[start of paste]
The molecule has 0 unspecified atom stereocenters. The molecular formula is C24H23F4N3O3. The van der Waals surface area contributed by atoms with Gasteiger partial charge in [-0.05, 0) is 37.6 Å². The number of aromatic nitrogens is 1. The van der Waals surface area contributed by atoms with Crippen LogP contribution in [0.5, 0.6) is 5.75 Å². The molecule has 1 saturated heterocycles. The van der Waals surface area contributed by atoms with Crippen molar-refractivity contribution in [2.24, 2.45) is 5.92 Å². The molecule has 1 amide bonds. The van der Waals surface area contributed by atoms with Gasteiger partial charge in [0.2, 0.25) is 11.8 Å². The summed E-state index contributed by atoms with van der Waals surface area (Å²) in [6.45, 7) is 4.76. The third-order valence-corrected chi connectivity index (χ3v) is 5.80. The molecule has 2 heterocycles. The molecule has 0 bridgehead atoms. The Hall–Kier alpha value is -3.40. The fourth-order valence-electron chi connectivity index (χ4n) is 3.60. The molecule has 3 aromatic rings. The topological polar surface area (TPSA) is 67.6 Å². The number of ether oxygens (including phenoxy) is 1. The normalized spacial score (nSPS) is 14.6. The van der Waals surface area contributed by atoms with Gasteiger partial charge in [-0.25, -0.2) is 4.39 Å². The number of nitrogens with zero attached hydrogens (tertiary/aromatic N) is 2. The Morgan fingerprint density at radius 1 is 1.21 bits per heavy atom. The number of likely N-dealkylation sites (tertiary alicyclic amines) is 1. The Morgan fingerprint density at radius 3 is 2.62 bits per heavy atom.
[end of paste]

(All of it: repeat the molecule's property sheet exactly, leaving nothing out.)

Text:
The molecule has 0 unspecified atom stereocenters. The molecular formula is C24H23F4N3O3. The van der Waals surface area contributed by atoms with Gasteiger partial charge in [-0.05, 0) is 37.6 Å². The number of aromatic nitrogens is 1. The van der Waals surface area contributed by atoms with Crippen LogP contribution in [0.5, 0.6) is 5.75 Å². The molecule has 1 saturated heterocycles. The van der Waals surface area contributed by atoms with Crippen molar-refractivity contribution in [2.24, 2.45) is 5.92 Å². The molecule has 1 amide bonds. The van der Waals surface area contributed by atoms with Gasteiger partial charge in [0.2, 0.25) is 11.8 Å². The summed E-state index contributed by atoms with van der Waals surface area (Å²) in [6.45, 7) is 4.76. The third-order valence-corrected chi connectivity index (χ3v) is 5.80. The molecule has 2 heterocycles. The molecule has 0 bridgehead atoms. The Hall–Kier alpha value is -3.40. The fourth-order valence-electron chi connectivity index (χ4n) is 3.60. The molecule has 3 aromatic rings. The topological polar surface area (TPSA) is 67.6 Å². The number of ether oxygens (including phenoxy) is 1. The normalized spacial score (nSPS) is 14.6. The van der Waals surface area contributed by atoms with Gasteiger partial charge in [-0.25, -0.2) is 4.39 Å². The number of nitrogens with zero attached hydrogens (tertiary/aromatic N) is 2. The Morgan fingerprint density at radius 1 is 1.21 bits per heavy atom. The number of likely N-dealkylation sites (tertiary alicyclic amines) is 1. The Morgan fingerprint density at radius 3 is 2.62 bits per heavy atom.